Tuesday, 10 March 2009

Book: The Long Tail

I found myself in a bookstore the other day and the limited selection of English books made it seem like time to check out The Long Tail (note the link is not to the same edition that I read).

The thesis is interesting: that consumer behaviour is changing due to increased selection, decreased distribution costs, better filtering and recommendation tools, and expanding access by amateurs to creative tools. The idea is that selling a few each of a million different things can now constitute a sizable and legitimate market. The history of mail order and consumerism in the United States also held my attention and there were pearls of interesting information about particular industries and companies thrown in.

Those were the good parts. But man do you have to wade through an enormous heaping pile of repetition to find them! I mean, I complained about the repetitiveness of Don't Think of an Elephant but The Long Tail makes that slender tome look like a particularly succinct haiku.

Anyone near me while I was reading will be able to confirm my level of frustration: every chapter or so I would snap, get up, and complain to whoever was nearest at the time (sorry!). Right down to the last chapter, we were still being treated—in every subsection!—to a paragraph-long definition of "long-tail economics" and its effects on commerce and consumers. Yes! Ok! We get it already!! The book should ha... I said we GET IT!!! The book should have been called The Long Read[1].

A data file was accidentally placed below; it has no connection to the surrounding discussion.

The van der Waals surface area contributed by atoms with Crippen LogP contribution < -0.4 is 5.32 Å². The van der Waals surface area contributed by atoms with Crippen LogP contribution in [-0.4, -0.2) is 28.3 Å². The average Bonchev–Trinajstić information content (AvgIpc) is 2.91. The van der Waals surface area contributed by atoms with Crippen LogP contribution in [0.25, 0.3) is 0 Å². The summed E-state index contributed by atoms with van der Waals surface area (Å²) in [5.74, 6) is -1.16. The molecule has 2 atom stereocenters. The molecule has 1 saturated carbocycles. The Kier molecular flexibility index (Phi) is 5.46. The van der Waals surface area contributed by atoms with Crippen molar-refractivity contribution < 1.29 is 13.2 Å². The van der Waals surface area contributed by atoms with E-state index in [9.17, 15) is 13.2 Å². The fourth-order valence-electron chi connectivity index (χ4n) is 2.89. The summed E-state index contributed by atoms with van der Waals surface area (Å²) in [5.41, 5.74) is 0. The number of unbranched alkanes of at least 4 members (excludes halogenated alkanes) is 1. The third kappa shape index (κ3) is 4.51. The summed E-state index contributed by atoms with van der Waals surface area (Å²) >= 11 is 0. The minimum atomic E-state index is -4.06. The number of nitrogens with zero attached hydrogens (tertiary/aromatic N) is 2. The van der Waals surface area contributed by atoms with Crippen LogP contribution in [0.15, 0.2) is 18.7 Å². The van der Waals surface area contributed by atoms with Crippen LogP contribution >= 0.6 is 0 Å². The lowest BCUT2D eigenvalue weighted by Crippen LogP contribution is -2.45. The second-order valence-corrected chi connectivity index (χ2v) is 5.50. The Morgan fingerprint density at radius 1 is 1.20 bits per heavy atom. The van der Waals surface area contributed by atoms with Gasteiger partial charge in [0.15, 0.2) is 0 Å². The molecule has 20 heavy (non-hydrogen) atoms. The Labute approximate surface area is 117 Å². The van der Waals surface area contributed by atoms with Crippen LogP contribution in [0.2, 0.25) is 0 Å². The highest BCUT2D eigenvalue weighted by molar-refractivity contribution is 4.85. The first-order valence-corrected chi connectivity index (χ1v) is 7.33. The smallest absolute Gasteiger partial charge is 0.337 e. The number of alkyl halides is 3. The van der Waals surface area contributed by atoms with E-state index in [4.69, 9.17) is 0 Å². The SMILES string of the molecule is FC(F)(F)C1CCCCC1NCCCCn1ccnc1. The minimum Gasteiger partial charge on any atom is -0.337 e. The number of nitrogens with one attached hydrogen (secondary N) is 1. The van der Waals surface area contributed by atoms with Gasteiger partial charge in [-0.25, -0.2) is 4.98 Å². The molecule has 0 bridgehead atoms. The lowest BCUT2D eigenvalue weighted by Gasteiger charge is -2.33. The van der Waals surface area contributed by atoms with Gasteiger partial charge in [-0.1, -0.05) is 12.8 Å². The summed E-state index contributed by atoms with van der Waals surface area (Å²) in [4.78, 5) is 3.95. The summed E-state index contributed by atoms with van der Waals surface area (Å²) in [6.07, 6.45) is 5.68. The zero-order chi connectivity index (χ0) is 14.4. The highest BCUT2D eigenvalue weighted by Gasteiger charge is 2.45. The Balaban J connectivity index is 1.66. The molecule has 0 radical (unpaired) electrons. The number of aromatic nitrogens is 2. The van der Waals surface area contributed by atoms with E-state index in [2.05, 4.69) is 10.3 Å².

Basically The Long Tail should have just been an essay. In fact, it was just an essay so I wouldn't waste your money on the book. And if the original essay leaves you wanting, you can always try Wikipedia.

Don't Think of an Elephant also came out of a collection of essays so maybe this is a lesson for me (though it ought to be a lesson for authors). I bought Freakonomics at the same time as The Long Tail and I see it is also a collection of essays; so that doesn't thrill me with enthusiasm. Can anyone give me any comfort on that one? At this point even boring would be ok as long as it isn't repetitive...


[1] Credit for the title goes to Andy Stote. ;)

1 comment:

Colin Putney said...

Don't worry, Freakonomics is an excellent read. It's not a collection of essays so much as a collection of case studies. Each one is an application of economic analysis to a subject that economics doesn't usually deal with. The authors don't try to tie it all together into a grand theory, but they do write well. Worth the time.